Here’s Why 911 Became the Number for Emergencies

The story behind America's standard emergency system.

Here’s Why 911 Became the Number for Emergencies
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One of the first numbers a child today learns is 9-1-1, the simple three digits one can call from any phone to reach an emergency operator. “This should be the very first thing a child learns when they know how to speak,” Detective Sergeant Anthony Montanari of Nutley, New Jersey, told Today. But did you ever stop to wonder why 911 is the number for emergencies in the U.S.? In fact, it’s a fairly recent development.

Up until 1968, the United States was still using hundreds of seven-digit emergency telephone numbers across the country. In fact, some states, like Nebraska, had more than 180 different ambulance service numbers alone.

The first stepping stone for the universal emergency number came in 1957, when the National Association of Fire Chiefs recommended one single number for fire reports. And then, a decade later in 1967, the President Lyndon Johnson’s Commission on Law Enforcement and Administration of Justice recommended a single number for all emergency situations at large. By the end of the year, the Federal Communications Commission (FCC) had met with the American Telephone and Telegraph Company (AT&T) to find a suitable solution.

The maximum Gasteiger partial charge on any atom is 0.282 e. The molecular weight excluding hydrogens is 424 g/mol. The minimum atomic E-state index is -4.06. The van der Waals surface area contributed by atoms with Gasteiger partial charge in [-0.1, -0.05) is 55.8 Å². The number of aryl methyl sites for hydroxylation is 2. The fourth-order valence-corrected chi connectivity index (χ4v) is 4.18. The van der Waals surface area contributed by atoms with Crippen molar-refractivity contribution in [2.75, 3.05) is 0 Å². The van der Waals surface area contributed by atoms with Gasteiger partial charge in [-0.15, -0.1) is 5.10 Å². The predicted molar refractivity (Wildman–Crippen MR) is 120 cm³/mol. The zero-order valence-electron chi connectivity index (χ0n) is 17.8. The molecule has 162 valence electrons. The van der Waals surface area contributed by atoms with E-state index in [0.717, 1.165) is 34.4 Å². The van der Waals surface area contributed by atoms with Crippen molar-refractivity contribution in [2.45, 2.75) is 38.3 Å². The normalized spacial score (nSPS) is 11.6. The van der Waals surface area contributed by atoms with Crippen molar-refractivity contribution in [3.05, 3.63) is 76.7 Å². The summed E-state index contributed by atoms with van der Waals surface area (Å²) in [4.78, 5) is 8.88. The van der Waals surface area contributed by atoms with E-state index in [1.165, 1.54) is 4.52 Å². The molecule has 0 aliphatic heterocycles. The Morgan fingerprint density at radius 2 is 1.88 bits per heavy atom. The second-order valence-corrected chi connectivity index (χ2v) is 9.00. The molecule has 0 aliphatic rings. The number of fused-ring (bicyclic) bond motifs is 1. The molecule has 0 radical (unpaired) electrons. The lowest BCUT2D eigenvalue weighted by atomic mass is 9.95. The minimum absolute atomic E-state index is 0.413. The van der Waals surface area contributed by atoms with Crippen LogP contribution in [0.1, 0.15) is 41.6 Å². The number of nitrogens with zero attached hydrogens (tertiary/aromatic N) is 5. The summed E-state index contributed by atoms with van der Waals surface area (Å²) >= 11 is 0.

In 1968, AT&T announced that 911 would be the singular emergency code nationwide, and Congress quickly passed legislation to honor it. But why those three numbers?

“The code 911 was chosen because it best fit the needs of all parties involved,” according to the National Emergency Number Association (NENA). “First, and most important, it met public requirements because it is brief, easily remembered, and can be dialed quickly. Second, because it is a unique number, never having been authorized as an office code, area code or service code, it best met the long range numbering plans and switching configurations of the telephone industry.”

The first 911 call was made on February 16, 1968, by Speaker of the House Rankin Fite in Haleyville, Alabama. A week later, according to NENA, Nome, Alaska, implemented the service and by the end of 1987, the service extended to about 50 percent of the United States’ population. Today, the American College of Emergency Physicians reports that nearly 96 percent of the United States is covered by some form of 911 services, which handle an estimated 240 million calls each year, according to NENA.

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